Editor's Note:
Each week during the football season, BuckeyeXtra.com will bring subscribers the original coverage of an event in the life of legendary Ohio State coach Woody Hayes, taken from the archives of The Columbus Dispatch newspaper. These stories, photos and clippings predate the Internet era and are being presented in digital form for the first time.

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CONTEXT: Only a tie with TCU marred a perfect season for Ohio State in 1961, and the Buckeyes were named national champions by the Football Writers Association of America. In a shocking twist, however, the Faculty Council voted against accepting an invitation to the Rose Bowl. These stories about the vote and the student reaction were published on the front page on Nov. 29, 1961.

OSU Students Parade in Bowl Ban Protest 7000 March Down High St. To Statehouse, 'Hang' Fullen

Seven thousand Ohio State University students staged a massive demonstration on the OSU campus and in downtown Columbus Tuesday night, protesting a Faculty Council ruling in turning down a Rose Bowl bid.

Afflicted with a bad case of "rose fever," the leaderless, nameless, high-spirited but orderly throng tromped around the Ohio State Oval, into and out of the Faculty Club, then marched three miles down High St. to the Statehouse and back again to the campus.

Student demonstration continued on a smaller scale Wednesday noon as several hundred students assembled on the Oval, marched on the Faculty Club and proceeded to the traditional rallying point at 15th Ave. and High St.

At no time was the Tuesday night demonstration a riot. Perhaps it needed only a leader. Or perhaps the inherent good sense of the students precluded a leader taking over.

As far as anyone could remember, it marked the first time OSU students marched all the way Downtown in a demonstration. It also appeared to be one of the largest student uprisings in recent years.

Chanting, "We want the Rose Bowl" and "We want a re-vote," they strung up numerous effigies, mostly of Alumni Secretary Jack Fullen, but caused little damage.

Many hid their faces behind handkerchiefs and bandanas. One girl, when asked why, remarked, "So we won't be identified and thrown out of school."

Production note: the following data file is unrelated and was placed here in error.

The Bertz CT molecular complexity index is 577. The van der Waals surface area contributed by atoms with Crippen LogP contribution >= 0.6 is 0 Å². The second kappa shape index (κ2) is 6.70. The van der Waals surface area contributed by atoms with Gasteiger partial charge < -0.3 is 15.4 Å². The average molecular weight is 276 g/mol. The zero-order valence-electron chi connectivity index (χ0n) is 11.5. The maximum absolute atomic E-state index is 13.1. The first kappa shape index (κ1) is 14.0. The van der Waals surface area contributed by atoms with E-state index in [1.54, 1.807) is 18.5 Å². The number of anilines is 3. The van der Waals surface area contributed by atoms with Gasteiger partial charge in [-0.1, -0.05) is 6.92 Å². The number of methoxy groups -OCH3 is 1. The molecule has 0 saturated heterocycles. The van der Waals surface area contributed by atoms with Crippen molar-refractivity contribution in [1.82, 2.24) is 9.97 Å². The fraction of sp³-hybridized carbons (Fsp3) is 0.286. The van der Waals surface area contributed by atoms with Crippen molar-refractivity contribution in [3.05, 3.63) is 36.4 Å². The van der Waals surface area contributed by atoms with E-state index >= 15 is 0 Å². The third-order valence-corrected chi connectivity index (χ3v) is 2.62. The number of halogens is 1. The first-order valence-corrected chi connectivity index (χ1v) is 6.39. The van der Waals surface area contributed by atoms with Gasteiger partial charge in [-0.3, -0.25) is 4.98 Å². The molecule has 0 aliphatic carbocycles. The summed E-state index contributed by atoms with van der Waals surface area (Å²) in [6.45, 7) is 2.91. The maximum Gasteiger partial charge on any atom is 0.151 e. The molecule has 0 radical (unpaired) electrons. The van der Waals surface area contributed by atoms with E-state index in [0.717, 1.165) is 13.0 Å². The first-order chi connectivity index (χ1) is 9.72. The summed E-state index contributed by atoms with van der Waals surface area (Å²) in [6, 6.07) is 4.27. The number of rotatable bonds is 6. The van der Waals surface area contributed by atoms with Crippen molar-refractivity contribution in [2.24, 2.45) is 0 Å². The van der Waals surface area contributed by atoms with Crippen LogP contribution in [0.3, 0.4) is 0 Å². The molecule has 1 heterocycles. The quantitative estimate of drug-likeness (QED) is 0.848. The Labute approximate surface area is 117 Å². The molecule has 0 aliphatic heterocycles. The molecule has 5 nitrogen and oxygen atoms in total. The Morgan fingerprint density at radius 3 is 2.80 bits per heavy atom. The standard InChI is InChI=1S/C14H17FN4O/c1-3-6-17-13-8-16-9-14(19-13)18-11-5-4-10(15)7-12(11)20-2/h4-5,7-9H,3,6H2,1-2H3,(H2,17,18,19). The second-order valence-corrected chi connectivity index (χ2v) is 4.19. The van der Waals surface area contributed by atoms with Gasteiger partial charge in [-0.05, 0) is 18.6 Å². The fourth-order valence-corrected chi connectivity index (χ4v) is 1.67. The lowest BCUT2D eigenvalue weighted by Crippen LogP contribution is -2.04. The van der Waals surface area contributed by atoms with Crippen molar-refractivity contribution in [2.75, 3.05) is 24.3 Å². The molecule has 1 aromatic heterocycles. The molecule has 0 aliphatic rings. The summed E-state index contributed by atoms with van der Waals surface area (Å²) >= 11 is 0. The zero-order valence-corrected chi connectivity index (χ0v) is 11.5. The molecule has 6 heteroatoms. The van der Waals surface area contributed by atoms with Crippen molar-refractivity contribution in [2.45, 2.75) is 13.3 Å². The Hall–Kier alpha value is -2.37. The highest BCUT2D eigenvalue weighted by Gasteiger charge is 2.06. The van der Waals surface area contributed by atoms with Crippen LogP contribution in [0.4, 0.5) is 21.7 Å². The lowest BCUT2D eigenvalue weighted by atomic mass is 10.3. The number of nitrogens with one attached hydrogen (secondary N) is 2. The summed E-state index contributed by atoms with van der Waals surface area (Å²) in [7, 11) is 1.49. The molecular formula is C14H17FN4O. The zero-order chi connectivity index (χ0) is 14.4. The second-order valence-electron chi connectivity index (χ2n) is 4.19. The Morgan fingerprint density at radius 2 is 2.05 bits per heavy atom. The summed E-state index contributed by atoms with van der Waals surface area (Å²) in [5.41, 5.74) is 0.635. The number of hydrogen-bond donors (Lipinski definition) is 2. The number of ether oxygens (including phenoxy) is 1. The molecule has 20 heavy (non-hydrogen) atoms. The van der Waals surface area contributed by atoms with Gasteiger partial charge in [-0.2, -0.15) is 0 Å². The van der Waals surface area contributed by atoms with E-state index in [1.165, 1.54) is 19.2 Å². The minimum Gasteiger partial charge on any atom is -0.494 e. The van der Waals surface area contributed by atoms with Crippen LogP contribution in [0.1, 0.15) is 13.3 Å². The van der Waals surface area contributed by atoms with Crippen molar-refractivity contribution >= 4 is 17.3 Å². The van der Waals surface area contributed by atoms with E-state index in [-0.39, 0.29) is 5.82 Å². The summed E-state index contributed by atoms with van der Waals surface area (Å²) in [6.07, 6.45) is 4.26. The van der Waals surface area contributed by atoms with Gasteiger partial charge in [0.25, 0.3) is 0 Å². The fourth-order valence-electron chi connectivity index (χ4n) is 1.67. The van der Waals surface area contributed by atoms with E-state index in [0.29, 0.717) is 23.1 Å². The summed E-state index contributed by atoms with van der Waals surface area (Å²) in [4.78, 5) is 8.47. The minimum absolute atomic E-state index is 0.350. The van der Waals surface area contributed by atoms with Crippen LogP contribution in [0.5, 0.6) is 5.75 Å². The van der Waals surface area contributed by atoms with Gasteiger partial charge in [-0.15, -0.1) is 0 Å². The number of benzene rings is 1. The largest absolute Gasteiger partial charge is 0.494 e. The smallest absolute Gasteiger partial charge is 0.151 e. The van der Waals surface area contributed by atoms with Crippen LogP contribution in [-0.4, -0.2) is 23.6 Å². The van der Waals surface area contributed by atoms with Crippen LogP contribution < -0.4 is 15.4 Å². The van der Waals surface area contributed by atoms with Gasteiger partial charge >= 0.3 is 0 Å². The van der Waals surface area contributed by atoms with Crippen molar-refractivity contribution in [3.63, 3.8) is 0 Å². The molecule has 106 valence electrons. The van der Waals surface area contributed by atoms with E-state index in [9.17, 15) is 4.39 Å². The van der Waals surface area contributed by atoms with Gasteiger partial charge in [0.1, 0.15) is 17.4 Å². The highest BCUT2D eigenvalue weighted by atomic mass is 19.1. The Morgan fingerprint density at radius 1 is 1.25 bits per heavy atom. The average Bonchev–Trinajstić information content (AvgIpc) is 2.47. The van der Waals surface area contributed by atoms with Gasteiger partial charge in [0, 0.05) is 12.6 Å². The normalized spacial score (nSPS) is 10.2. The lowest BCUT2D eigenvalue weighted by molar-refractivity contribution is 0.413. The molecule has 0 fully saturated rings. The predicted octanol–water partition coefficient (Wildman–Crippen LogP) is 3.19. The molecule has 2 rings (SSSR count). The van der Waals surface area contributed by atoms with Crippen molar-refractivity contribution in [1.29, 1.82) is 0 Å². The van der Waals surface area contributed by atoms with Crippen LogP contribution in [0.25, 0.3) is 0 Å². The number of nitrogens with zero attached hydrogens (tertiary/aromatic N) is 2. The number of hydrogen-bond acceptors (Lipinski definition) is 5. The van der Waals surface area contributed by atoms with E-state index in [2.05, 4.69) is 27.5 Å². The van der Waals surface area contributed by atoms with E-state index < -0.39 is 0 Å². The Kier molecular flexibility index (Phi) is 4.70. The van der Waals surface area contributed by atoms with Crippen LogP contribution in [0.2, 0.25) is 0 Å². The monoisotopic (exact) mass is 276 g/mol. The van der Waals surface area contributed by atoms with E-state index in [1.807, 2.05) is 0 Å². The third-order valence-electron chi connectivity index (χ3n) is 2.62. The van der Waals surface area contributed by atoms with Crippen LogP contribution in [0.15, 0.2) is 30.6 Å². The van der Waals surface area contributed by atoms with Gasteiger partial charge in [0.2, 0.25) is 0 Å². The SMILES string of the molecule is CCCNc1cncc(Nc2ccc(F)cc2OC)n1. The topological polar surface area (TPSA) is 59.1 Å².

Most students, when asked their names, refused to identify themselves, yet many others mugged for the benefit of cameramen.

Students were vague as to the origin of the rally, but by early evening they were streaming out of fraternity and sorority houses and dormitories and congregating on the Oval.

Norman Rovick, international affairs commissioner for the student senate, told The Dispatch, "Somebody called the radio stations and told them there would be a rally at 8 p.m. and they broadcast it."

Rovick said the activity started when the Faculty Council decision became known, but that the rally was not "well-organized."

By 6:30 p.m., the core of the demonstration began forming at 15th Ave. and High St. and gradually began marching toward President Novice Fawcett's home.

With the discovery that Fawcett was apparently not at home, the crowd turned and marched on the Faculty Club where they succeeded in breaking into the lobby and dumping a straw-filled dummy and a sign, "Roses for Bucks."

Once outside the Faculty Club, students strung a Fullen effigy to a lamp post and set it afire.

At this point, the demonstration appeared to be breaking up, but as students swarmed toward High St. it picked momentum again and the mob spilled over into the street and began the march downtown.

They filled High St. from curb to curb, jamming traffic.

Downtown, Columbus police blocked off Broad St. between 3rd and High Sts. and the mob surged onto the Statehouse grounds.

At 10:10 p.m., Police Chief George Scholer addressed the crowd over a cruiser loudspeaker:

"I think the majority of Columbus is for you and the Rose Bowl," the chief said.

The crowd roared approval.

The chief continued, "Now you have made your point. Let's not spoil it."

He urged the crowd to break up. It did so.

From comments picked up at random, no one really hoped to change anything -- they just wanted to let off steam.